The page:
« la déforestation en Amazonie a atteint un niveau record depuis janvier. Cette déforestation est de 55% supérieure à celle de la même période de 2019. » (source: France Info)

La forêt pluviale amazonienne est populairement appelé le « poumon de la Terre ». Même si cette analogie est incorrecte, sa capacité d'absorption (entre 20 et 25% des émissions de dioxide de carbone planétaires) est loin d'être négligeable. Ironiquement, au même moment, nous subissons le coronavirus qui s'attaque principalement aux poumons. Peut-être, faut-il aussi y voir une métaphore ?

( Lire la suite 。。。)

Pandemic - Personality and Coping Mechanism

Before I get into the subject of my article, I would like to mention that today is a public holiday in more than 80 countries that observe International Worker’s Day or May Day. Here in France, May 1st is known as “Workers Day of International Unity and Solidarity.”

As a freelance English language teacher, my livelihood was destroyed by COVID 19 on March 13. None in my family and social circles have asked me how I have been coping financially. It is most likely because they are concern more about my health than non-existing wealth. As well, money is a pet peeve for many of us.

There have been tens of thousands of deaths around the world, and I do not have words to describe the sorrow of their families and friends. I can only contribute to the discussion about this pandemic’s economic and psychological impacts, as I have lived it.

According to the United Nations (UN), the four sectors that have experienced the most “drastic” effects of the disease are: retail and wholesale (482 million workers); manufacturing (463 million); business services and administration (157 million); and food and accommodation (144 million). I belong to the third group. The UN ILO chief stated these four sectors “add up to 37.5 per cent of global employment, and these are where the ‘sharp end’ of the impact of the pandemic is being felt now (cf ''COVID-19: impact could cause equivalent of 195 million job losses, says ILO chief'' in UN News).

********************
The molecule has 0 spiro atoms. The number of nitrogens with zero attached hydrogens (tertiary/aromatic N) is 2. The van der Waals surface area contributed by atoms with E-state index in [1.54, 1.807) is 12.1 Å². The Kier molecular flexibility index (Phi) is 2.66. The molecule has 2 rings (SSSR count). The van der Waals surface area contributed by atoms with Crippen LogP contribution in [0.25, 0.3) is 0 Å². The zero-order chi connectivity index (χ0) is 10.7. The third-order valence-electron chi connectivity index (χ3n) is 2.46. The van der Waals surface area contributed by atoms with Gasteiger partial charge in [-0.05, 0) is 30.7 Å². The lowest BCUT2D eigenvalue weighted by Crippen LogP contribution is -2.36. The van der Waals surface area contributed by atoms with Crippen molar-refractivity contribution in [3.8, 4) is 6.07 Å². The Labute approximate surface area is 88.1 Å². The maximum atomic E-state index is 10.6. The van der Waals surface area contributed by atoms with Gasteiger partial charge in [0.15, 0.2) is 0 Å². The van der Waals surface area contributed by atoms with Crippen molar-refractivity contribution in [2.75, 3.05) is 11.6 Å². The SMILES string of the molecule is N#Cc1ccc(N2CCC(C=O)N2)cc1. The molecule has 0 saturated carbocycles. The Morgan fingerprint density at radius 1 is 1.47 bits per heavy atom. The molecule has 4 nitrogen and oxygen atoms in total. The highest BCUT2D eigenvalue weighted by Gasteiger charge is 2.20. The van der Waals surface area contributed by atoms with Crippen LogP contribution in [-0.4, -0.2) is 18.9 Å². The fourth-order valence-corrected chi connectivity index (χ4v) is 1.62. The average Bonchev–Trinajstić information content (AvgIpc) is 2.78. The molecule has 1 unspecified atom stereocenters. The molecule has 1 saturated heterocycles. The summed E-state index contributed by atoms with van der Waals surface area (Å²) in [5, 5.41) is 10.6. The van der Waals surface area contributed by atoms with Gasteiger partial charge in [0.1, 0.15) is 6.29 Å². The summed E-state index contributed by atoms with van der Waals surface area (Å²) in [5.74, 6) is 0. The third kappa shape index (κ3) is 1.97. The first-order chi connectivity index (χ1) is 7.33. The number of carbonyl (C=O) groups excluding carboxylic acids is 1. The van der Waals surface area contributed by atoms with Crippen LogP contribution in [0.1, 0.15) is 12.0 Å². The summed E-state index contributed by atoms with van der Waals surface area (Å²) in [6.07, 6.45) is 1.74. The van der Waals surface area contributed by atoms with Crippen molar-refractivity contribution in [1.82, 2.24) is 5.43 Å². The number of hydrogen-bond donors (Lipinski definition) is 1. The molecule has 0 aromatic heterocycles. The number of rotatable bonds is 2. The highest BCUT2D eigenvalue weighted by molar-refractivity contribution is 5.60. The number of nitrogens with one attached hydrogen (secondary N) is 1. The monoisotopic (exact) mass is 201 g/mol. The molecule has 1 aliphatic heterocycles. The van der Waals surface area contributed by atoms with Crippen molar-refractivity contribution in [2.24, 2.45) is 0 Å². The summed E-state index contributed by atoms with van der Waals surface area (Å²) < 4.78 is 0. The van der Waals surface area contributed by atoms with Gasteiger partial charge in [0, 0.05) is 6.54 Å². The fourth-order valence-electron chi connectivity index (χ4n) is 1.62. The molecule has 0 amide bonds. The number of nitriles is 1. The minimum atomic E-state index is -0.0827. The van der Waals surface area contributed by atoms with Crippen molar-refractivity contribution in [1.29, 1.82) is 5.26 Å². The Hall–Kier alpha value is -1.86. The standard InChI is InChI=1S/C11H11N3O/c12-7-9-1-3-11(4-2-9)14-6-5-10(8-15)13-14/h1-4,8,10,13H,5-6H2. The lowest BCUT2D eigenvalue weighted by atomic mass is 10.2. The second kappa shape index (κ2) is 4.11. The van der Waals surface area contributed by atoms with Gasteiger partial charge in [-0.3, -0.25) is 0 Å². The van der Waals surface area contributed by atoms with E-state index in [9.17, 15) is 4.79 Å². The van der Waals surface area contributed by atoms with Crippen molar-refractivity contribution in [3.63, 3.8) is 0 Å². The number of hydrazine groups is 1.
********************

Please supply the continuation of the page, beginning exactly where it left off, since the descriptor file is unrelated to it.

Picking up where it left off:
Comment tenir bon durant le confinement ? Notre cas luxembourgeois (3)

Hyowon Chi - musicien professionnel vient jouer sur son balcon

6) Concerts aux balcons

Un jour mon compagnon m’a dit : « Peux-tu entendre de la musique ? Une flûte ». Je n’entendais rien. Mais il a insisté. Alors, je l’ai entendue faiblement et j’ai donc ouvert une fenêtre. Nous avons alors vu quelqu’un jouer de la flûte traversière sur le balcon d’un immeuble tout proche. C'était un voisin qui rétrospectivement s’est avéré être coréen. Par la suite, nous avons constaté que ce petit intermède musical arrivait tous les midis comme une pause dans notre longue journée de confinés en l’égayant d’un moment de réconfort et d’oubli du virus. « Notre » musicien se nomme Hyowon Chi et il est flûtiste professionnel.

Selon Hyowon, au début de l’initiative, il était prévu de jouer en duo avec son amie Hélène (flûtiste à l'OPL) qui habite un autre immeuble juste à côté du nôtre. Tous les jours, de leur balcon respectif, ils auraient joué ensemble mais il s’est avéré impossible d'être synchronisés à cause de la distance. Nous aurions bien eu besoin d’un « petit » Seiji Ozawa dans notre voisinage. Alors, ils ont décidé de jouer tous les jours à midi à tour de rôle. C'est ainsi que leurs concerts de balcon ont commencé depuis le 19 mars quand il faisait encore assez froid.

( Lire la suite 。。。)

Comment tenir bon durant le confinement ? Notre cas luxembourgeois (2)

Résident permanent

2) DIY : Réparer et recycler les choses